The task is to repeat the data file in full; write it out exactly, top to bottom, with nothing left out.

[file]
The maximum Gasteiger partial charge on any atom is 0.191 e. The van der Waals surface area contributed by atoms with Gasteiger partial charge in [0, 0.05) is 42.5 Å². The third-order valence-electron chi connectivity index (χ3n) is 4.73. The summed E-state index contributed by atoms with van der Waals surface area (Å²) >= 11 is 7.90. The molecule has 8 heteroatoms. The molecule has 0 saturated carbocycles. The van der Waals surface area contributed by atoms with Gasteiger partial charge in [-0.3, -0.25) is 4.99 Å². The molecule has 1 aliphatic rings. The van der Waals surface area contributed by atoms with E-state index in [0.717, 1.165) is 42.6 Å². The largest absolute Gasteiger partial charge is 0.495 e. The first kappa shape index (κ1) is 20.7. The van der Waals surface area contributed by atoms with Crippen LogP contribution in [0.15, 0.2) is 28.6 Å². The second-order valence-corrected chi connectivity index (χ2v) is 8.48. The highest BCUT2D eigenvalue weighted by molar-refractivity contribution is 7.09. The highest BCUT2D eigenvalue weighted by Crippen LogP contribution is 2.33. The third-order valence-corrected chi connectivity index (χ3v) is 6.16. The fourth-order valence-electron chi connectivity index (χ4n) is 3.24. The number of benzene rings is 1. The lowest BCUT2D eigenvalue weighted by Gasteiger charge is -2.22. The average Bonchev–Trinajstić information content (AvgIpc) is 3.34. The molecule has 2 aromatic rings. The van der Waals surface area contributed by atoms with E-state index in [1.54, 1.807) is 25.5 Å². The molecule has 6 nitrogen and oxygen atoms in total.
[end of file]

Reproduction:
The maximum Gasteiger partial charge on any atom is 0.191 e. The van der Waals surface area contributed by atoms with Gasteiger partial charge in [0, 0.05) is 42.5 Å². The third-order valence-electron chi connectivity index (χ3n) is 4.73. The summed E-state index contributed by atoms with van der Waals surface area (Å²) >= 11 is 7.90. The molecule has 8 heteroatoms. The molecule has 0 saturated carbocycles. The van der Waals surface area contributed by atoms with Gasteiger partial charge in [-0.3, -0.25) is 4.99 Å². The molecule has 1 aliphatic rings. The van der Waals surface area contributed by atoms with E-state index in [0.717, 1.165) is 42.6 Å². The largest absolute Gasteiger partial charge is 0.495 e. The first kappa shape index (κ1) is 20.7. The van der Waals surface area contributed by atoms with Crippen LogP contribution in [0.15, 0.2) is 28.6 Å². The second-order valence-corrected chi connectivity index (χ2v) is 8.48. The highest BCUT2D eigenvalue weighted by molar-refractivity contribution is 7.09. The highest BCUT2D eigenvalue weighted by Crippen LogP contribution is 2.33. The third-order valence-corrected chi connectivity index (χ3v) is 6.16. The fourth-order valence-electron chi connectivity index (χ4n) is 3.24. The number of benzene rings is 1. The lowest BCUT2D eigenvalue weighted by Gasteiger charge is -2.22. The average Bonchev–Trinajstić information content (AvgIpc) is 3.34. The molecule has 2 aromatic rings. The van der Waals surface area contributed by atoms with E-state index in [1.54, 1.807) is 25.5 Å². The molecule has 6 nitrogen and oxygen atoms in total.